The Arizona State University community is expressing anger and embarrassment in response to ASU's decision not to award President Barack Obama an honorary degree when he gives the commencement speech there next month. An ASU spokesperson now confesses, "we blew it," and concedes that the university likely would have conferred the honorary degree, but once it became a controversy, ASU administrators were too worried about appearing insincere.
When the news hit last week that ASU would not honor Obama with a customary honorary degree when he addresses the graduating class, the Huffington Post asked for people with ties to ASU to email their reactions. A couple hundred members of the university's community (students, alumni, staff, and faculty) submitted their personal thoughts.
Nearly every email expressed shame over the decision made by their alma mater. One alumnus, Dr. Neil Francis, wrote from Thailand to say he will no longer wear his Arizona State University ball cap -- even halfway around the world. Several said that they did not believe the story when they first heard it: they thought the story was a satirical news piece or a holdover from April Fool's Day.
Many Huffington Post readers wrote in to say that they would be withholding donations. Some said they would even remove endowments from their wills. The detrimental effect that this debacle will almost certainly have on fundraising could not come at a worse time, since the state legislature has recently enacted major funding cuts.
Dianne Safford writes:
I have given to the school every year since graduation--and planned to bequeath money upon my death. All that has changed. In fact, I have asked for credits for money I gave to two scholarship programs just last month. I won't resume giving until [university President] Michael Crow resigns.
Bridget Quinsley says:
My husband earned his doctorate from ASU and has been making regular financial contributions throughout the years. We are both very upset that ASU is snubbing our President in this way. My husband has emailed the President of ASU to let him know that we will not be making any further financial contributions to the University and eliminate a legacy in our wills. We believe this was a politically motivated action and totally out of line.
Susan Trueblood, who also has two degrees from ASU, had a similar message for the university:
This decision has humiliated me personally and embarrassed the State of Arizona and the faculty and students of the university. It is shocking and actually absurd to say that the sitting President of the United States and a man who has authored two best sellers, been President of the Harvard Law Review and has broken a racial barrier that I never believed I would see in my lifetime, is not accomplished enough to receive an Honorary Degree when he speaks at the 2009 commencement. I will not donate to ASU until Michael Crow is gone. I will continue to donate to Arizona Higher Education but will shift my donations to the University of Arizona.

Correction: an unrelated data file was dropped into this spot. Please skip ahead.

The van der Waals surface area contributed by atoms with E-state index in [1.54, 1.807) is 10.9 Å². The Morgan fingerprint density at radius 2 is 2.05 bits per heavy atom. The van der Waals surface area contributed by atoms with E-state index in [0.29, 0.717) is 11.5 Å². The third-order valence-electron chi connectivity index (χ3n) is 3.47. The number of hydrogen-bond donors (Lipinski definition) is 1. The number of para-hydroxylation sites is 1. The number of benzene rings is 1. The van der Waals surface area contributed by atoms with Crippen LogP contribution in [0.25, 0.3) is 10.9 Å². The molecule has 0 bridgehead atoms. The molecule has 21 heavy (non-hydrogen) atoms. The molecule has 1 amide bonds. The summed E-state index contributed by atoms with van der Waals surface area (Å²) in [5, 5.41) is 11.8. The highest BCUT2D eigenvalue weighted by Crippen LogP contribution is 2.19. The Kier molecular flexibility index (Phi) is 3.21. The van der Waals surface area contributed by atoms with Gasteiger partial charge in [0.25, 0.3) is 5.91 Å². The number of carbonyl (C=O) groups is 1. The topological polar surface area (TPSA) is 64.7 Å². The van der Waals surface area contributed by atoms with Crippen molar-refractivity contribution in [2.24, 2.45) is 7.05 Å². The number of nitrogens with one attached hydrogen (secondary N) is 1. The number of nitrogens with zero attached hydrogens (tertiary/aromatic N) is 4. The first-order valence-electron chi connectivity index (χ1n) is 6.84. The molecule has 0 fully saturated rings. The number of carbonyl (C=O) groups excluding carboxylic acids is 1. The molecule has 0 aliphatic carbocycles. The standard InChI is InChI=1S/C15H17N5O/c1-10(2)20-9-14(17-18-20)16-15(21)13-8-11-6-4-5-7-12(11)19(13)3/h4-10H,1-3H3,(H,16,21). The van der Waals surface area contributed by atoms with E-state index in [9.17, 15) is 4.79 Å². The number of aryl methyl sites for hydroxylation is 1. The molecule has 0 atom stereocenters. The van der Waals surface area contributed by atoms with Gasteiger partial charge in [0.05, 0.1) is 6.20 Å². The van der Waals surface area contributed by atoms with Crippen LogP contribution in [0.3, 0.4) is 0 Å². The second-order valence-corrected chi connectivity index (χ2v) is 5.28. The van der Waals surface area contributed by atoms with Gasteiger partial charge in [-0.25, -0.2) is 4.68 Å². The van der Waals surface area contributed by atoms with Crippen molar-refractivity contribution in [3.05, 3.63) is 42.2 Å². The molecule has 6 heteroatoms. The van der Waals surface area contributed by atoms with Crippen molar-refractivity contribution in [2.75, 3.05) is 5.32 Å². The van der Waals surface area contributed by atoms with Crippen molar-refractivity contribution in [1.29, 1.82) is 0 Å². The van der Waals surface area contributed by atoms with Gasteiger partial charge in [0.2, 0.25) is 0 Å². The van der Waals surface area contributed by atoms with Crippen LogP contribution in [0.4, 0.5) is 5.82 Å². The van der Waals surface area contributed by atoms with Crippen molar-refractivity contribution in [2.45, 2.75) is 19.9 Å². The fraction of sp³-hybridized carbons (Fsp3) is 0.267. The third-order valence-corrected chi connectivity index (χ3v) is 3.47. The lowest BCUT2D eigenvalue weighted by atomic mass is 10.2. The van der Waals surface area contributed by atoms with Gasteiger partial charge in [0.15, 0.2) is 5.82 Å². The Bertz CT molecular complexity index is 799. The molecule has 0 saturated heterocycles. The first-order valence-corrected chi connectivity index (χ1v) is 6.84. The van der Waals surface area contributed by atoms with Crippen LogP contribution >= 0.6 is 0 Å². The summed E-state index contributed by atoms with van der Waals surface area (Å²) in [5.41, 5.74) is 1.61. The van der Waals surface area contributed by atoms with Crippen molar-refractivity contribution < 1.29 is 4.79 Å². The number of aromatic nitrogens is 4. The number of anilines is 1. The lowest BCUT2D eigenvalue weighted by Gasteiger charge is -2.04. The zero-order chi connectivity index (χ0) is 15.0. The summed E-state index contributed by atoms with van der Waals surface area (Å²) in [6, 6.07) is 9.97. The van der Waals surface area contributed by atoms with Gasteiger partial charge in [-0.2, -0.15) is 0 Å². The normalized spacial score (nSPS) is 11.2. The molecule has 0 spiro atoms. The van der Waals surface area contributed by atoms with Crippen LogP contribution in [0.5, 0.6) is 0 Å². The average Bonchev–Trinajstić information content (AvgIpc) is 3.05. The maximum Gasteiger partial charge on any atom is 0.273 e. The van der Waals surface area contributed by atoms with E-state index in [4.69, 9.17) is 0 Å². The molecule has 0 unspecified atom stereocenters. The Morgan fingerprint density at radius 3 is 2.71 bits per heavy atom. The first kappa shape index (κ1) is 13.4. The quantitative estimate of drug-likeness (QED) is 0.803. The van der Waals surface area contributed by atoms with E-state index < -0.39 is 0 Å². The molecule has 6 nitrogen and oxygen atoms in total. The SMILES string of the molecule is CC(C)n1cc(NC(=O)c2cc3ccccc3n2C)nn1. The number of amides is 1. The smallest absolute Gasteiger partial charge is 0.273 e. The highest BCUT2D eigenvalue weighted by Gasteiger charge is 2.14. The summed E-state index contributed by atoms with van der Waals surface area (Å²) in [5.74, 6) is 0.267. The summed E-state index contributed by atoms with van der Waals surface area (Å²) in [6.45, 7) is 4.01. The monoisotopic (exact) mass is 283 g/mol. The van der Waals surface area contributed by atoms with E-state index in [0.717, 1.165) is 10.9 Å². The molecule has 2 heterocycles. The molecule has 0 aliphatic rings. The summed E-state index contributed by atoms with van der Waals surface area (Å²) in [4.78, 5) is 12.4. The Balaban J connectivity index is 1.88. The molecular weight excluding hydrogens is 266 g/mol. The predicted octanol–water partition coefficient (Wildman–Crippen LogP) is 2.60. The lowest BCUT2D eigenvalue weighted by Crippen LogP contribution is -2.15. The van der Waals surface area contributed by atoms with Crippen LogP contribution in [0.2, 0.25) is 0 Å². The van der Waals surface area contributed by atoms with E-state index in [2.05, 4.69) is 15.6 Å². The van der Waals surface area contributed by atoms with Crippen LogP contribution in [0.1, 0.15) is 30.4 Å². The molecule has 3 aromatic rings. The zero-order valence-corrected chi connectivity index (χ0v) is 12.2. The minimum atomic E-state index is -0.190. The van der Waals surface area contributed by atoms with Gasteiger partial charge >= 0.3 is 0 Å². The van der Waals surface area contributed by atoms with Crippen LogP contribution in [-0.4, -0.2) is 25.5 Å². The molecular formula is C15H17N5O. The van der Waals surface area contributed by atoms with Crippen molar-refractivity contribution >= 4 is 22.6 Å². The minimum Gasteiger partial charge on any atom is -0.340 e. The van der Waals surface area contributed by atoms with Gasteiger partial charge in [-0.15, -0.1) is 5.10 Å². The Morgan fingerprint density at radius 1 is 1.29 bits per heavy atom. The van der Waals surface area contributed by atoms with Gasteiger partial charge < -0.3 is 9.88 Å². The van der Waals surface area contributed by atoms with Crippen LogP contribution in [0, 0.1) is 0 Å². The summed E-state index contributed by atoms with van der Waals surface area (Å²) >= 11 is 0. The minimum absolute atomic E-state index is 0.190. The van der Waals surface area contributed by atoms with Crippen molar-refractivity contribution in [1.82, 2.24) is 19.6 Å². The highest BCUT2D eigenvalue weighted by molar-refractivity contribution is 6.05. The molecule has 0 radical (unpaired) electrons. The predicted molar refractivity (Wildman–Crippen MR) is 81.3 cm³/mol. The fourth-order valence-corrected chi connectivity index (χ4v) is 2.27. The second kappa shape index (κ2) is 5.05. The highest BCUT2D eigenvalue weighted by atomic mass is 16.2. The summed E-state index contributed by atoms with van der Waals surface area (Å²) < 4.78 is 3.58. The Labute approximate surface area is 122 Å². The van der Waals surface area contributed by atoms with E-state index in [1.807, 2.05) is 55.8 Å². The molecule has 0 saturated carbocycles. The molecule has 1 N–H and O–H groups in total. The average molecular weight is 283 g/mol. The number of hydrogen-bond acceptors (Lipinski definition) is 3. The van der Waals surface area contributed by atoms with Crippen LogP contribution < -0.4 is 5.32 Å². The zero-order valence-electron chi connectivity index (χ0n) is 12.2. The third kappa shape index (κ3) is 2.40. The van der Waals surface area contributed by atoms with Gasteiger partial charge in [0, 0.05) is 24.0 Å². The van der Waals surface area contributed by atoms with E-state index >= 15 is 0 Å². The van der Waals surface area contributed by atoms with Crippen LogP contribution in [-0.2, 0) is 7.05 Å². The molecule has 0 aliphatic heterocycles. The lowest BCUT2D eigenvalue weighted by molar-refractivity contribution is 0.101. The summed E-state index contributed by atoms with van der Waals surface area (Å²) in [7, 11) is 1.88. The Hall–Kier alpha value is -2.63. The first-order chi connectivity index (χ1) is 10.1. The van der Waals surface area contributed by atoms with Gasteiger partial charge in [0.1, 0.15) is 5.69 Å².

Among a couple hundred submissions to the Huffington Post, those in support of ASU's decision not to award the honorary degree were in the single digits -- and about half of those voiced conspiracy-related complaints about Obama.
Even Republicans wrote in to say that ASU should give Obama the honorary degree. The theme centers around fairness. Those who are not Obama supporters say that ASU should not have invited Obama to address the graduating class if they were not prepared to give him the traditional honorary degree. Some even said they disagree with the tradition of giving honorary degrees but argued that if the university gives them to anyone, then Obama must surely qualify.
Darlene Treese, who has three degrees from ASU (a bachelors and two masters) wrote:
From looking over the list of past recipients, it's apparent that "your rules have changed" and you have politicized the university into a laughing stock of true academia and belittled the efforts of your alumni. I am totally embarrassed to be affiliated with ASU and find after examining "your body of work" that all future support of ASU is - to use your words - "totally inappropriate".
Some questioned the motives of Saturday's announcement that ASU would honor Obama by renaming the ASU Advantage program, a scholarship for low income students, the President Barack Obama Scholars program. Carl Schuh, a doctoral candidate in the ASU Hugh Downs School of Human Communication, says renaming an existing scholarship program is good but not enough.
ASU and the state's other two universities are politically progressive, unlike Arizona itself. Unfortunately, once again, because of ASU's bureaucratic ineptitude, Arizona is perceived as racist and ignorant. It is the responsibility of ASU President Michael M. Crow to make a dramatic speech reversing what appears to be the university's stance on not honoring the President of the United States.
Although the ASU community is angry and embarrassed over the brouhaha, there is also a consensus that -- whether snub or snafu -- the incident will not affect Obama. Even so, students, staff, faculty, and parents want Obama to know that they honor his presidency. Quite a few alumni wrote to Huffington Post to say they are mailing copies of their diplomas to university President Michael Crow and asking him to give them to Obama. A local columnist reportedly heard the same. A few are emailing diplomas directly to the White House. According to well connected student politicos at ASU, this is not a concerted effort, but rather independent activity on behalf of a large number of like-minded individuals.
ASU now says they have not yet made a decision whether to confer an honorary degree on Obama, but he may receive a diploma (or several) when he gives the commencement address at ASU regardless -- the diplomas will just have other people's names on them.
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